The anorexia seemed firmly in the past, never to return again.
But within three months of their wedding, she discovered she was pregnant.
'It was a shock,' she admits, 'for years
during my teens I hadn't had any periods and when aged 23 they finally
returned, doctors told me years of teenage anorexia had left me
'But we were also delighted I was pregnant – we did want a family and James and I had planned to eventually adopt.'
However, at six weeks pregnant Mrs Bassett found her old anorexic thoughts returned.
felt panicky about my tummy, my whole body, getting larger,' she
confesses, 'and even when I didn’t have morning sickness, I couldn’t
bring myself to eat anything other than salad or fruit.
Happy couple: Mr and Mrs Bassett on their wedding day – they met through friends with she was 18
'I knew I had to eat more for the baby
but I kidded myself and told James that my fruit diet was healthy
enough. I didn’t dare confide my thoughts to anyone.'
at 11 weeks Mrs Bassett collapsed and she was rushed to hospital. A
blood test revealed she and her unborn baby were literally starving to
death and she was immediately put on a drip.
She recalls: 'I was so frightened that I begged doctors to keep me in. I knew I couldn’t be trusted to eat properly at home.'
scans revealed unborn Evan was fine. But although her husband and
hospital staff desperately tried to encourage Mrs Bassett to eat with
tempting foods, she could only take tiny nibbles and had to be tube fed
to keep her and her unborn child alive.
Happy surprise: Within three months of their wedding, Mrs Bassett, who was 27 at the time, discovered she was pregnant – more than three years later she is happy and healthy again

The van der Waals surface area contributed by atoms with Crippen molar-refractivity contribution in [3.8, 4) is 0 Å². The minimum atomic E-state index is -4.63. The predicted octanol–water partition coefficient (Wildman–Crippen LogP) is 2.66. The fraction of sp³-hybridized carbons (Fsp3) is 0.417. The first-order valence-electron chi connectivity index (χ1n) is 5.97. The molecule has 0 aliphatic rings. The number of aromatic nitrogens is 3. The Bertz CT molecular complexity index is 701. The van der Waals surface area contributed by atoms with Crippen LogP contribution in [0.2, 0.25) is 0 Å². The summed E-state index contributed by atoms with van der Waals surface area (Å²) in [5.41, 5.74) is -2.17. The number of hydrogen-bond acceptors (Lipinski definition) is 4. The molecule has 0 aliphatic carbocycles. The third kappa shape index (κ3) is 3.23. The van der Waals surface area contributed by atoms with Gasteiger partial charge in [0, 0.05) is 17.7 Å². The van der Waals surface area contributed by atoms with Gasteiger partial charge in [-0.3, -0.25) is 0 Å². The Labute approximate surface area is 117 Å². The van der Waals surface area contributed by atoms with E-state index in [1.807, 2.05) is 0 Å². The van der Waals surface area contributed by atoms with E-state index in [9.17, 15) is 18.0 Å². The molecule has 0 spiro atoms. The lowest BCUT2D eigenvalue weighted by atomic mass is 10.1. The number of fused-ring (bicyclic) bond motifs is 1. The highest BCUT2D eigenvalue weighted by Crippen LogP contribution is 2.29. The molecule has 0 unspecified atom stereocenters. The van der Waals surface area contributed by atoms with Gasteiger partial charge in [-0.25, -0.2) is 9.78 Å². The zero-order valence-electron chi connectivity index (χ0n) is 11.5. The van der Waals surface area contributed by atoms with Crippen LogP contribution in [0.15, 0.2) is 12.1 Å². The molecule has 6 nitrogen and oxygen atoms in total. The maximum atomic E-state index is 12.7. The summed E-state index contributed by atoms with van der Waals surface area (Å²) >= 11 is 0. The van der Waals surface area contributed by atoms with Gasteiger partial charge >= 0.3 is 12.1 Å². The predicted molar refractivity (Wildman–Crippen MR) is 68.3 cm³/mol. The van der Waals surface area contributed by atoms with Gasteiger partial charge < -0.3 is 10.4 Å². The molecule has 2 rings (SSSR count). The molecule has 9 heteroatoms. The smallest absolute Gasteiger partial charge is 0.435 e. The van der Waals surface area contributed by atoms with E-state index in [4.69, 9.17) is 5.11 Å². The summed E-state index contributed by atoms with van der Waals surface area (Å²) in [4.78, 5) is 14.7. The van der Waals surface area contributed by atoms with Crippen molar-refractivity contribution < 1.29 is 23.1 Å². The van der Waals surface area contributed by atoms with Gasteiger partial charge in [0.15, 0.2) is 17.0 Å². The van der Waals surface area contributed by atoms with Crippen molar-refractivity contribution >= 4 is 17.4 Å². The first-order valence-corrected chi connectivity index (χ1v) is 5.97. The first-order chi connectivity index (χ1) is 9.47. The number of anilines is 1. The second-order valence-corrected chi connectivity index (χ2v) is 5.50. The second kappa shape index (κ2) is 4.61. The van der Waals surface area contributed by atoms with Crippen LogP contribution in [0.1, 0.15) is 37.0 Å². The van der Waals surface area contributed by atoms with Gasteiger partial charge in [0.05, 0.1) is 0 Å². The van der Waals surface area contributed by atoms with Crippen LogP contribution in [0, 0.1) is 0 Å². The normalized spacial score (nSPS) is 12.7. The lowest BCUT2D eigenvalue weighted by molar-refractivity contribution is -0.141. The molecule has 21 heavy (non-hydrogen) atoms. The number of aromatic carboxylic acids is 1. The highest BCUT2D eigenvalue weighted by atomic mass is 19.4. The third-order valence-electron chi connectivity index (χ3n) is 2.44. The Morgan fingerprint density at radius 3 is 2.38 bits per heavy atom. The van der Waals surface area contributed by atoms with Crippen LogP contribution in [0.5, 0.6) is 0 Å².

And at 30 weeks, when Mrs Bassett developed a life-threatening infection in her feeding tube, doctors had no choice but to deliver baby Evan early via caesarean.
She barely glimpsed tiny 3Ib 10oz Evan before he was whisked into special care.
Yet over the next four weeks, whilst her tiny son thrived and put on weight, she was still unable to eat.
'Now I can look at those photos of me after Evan was born and I'm shocked at how thin I was. But bizarrely I still felt fat and also after so long being tube-fed, my stomach had shrunk to the size of a tennis ball. Eating solids made me feel sick.'
Sadly, while Evan went home with his father, Mrs Bassett was too frail to leave. Finally, six weeks after the birth, she was transferred to The Priory.
It was to be almost a year before she was well enough to come home.
'It was heartbreaking,” she recalls, 'James was only allowed in once a week with Evan. James was a rock and fortunately my mum helped with Evan so he could work but it was incredibly hard for both of us. And every time I saw Evan I’d cry because he seemed to have grown so much. Devastatingly I missed seeing him crawl for the first time and his first steps.'
However, with intensive counselling,
her health improved. She says: 'The turning point came when James
brought Evan to visit one day. I was changing his nappy and I suddenly
felt upset that I wouldn’t be changing it again for a week.
that instant I knew if I wanted to be a normal mum to Evan and a have a
normal family life I had to get better. I made myself eat.'
When Evan was 14 months and weighing nine stone, his mother finally came home. 'That was a very emotional moment,' she says, 'and from then on I was determined to make it up to Evan. We haven’t been apart since.'
Since then Mrs Bassett, who believes anorexia during pregnancy is often not recognised properly, has put on another half a stone and she and her husband are even planning another baby.
'I often look at Evan and think he truly is a miracle baby. Then I think how lucky I am we are both still here.'